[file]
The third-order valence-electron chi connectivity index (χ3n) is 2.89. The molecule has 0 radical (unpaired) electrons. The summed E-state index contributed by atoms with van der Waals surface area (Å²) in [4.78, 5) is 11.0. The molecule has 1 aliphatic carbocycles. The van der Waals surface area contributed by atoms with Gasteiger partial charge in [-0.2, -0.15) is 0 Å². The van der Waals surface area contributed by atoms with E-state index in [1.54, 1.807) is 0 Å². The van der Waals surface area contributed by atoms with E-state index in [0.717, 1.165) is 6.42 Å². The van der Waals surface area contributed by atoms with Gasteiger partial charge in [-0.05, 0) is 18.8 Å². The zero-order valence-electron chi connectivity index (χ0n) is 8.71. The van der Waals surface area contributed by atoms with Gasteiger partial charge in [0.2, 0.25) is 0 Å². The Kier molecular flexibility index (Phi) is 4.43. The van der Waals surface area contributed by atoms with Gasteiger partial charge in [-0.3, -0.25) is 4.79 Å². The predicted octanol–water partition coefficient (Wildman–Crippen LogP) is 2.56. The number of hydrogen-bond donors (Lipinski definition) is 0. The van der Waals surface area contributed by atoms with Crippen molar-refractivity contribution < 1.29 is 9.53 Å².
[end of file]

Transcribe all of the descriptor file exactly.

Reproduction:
The third-order valence-electron chi connectivity index (χ3n) is 2.89. The molecule has 0 radical (unpaired) electrons. The summed E-state index contributed by atoms with van der Waals surface area (Å²) in [4.78, 5) is 11.0. The molecule has 1 aliphatic carbocycles. The van der Waals surface area contributed by atoms with Gasteiger partial charge in [-0.2, -0.15) is 0 Å². The van der Waals surface area contributed by atoms with E-state index in [1.54, 1.807) is 0 Å². The van der Waals surface area contributed by atoms with E-state index in [0.717, 1.165) is 6.42 Å². The van der Waals surface area contributed by atoms with Gasteiger partial charge in [-0.05, 0) is 18.8 Å². The zero-order valence-electron chi connectivity index (χ0n) is 8.71. The van der Waals surface area contributed by atoms with Gasteiger partial charge in [0.2, 0.25) is 0 Å². The Kier molecular flexibility index (Phi) is 4.43. The van der Waals surface area contributed by atoms with Gasteiger partial charge in [-0.3, -0.25) is 4.79 Å². The predicted octanol–water partition coefficient (Wildman–Crippen LogP) is 2.56. The number of hydrogen-bond donors (Lipinski definition) is 0. The van der Waals surface area contributed by atoms with Crippen molar-refractivity contribution < 1.29 is 9.53 Å².